By John Richardson
POLYESTER producers, and their raw-material suppliers, enjoyed a huge boost to their profitability between October 2008 and March 2011 when cotton prices increased by 468 percent from 40 cents/lb to $2.27/lb.
This led to polyester being substituted for cotton, and helped inspire a big capacity build in purified terepthalic acid (PTA) and polyester.
But since March of last year, cotton prices have been declining – and have fallen by 18 percent so far in 2012.
Of course, as with all commodities, market players are always trying to anticipate the point at which prices might bottom out. Thus, the I.C.E. Futures US contract for July delivery jumped by 3 percent earlier this week to 75.09 cents/lb on the theory that weak returns for farmers would result in less planting during H2.
And, interestingly, just as rising labour costs have eaten into the profitability of China’s chemicals and polymers buyers, so too is the case with its farmers. Cotton planting in China’s major growing regions has fallen by 10 percent this year on the higher cost of labour, according to the China Cotton Association.
But exceptional demand weakness could be the real issue for cotton prices in H2.
The historic surge in cotton prices in 2008-2011 was the result not just of supply constraints caused by flooding, and farmers switching to other more lucrative crops, but was also “a barometer of advanced economies’ consumer sentiment and appetite,” according to this article from Worldcrops.com.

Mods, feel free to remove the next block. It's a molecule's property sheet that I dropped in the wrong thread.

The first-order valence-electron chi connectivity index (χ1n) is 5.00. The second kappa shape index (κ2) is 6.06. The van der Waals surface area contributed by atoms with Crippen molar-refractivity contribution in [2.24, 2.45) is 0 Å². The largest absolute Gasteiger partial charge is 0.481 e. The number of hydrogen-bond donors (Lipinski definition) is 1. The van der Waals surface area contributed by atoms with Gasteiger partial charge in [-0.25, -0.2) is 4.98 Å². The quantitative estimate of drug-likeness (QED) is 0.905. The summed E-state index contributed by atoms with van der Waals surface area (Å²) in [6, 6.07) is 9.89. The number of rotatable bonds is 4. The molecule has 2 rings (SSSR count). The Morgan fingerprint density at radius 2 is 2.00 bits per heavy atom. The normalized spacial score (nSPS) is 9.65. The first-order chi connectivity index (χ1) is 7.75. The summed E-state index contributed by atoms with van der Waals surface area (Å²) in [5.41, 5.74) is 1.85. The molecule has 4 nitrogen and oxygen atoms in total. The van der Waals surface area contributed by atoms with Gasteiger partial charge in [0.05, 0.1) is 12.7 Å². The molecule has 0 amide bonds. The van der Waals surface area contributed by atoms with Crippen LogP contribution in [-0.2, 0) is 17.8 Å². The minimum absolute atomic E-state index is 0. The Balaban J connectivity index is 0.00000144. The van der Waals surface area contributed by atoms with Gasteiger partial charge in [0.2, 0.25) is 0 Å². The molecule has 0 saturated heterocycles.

“Even though countries like China and India are top producers and importers, their populations aren’t the end consumers,” continues the same article.
“In fact, domestic consumers in emerging markets generally appear quite prepared to switch to cheaper substitute textiles.
“International cotton prices don’t reflect emerging market demand for cotton, but rather advanced economy macroeconomic sentiment.”
Worldcrops.com believes that prices might have found a floor, well above their 40 cents/lb low of October 2008.
But how weak might Western demand for textiles become if the Eurozone crisis isn’t resolved?
The problem is that with cotton, and with every other commodity, we are in uncharted territory.
And what applies to cotton also applies, to a large extent, to polyester – its substitute.
China is due to shutter 2.5m tone/year of polyester capacity between now and July, according to our ICIS colleague, Becky Zhang.
Polyester yarn and fibre makers in China have further reduced operating rates at plants to 68-73% this week, from 70-75% seen a week ago.
Overall inventories of Chinese polyester yarn plants swelled to 15-32 days’ worth this week, compared with 11-26 days a month ago.
Purified terephthalic acid (PTA) plants are also being shuttered as PTA producers seek to reduce their off-take of paraxytene (PX) feedstock, according to Bohan Loh, also of ICIS.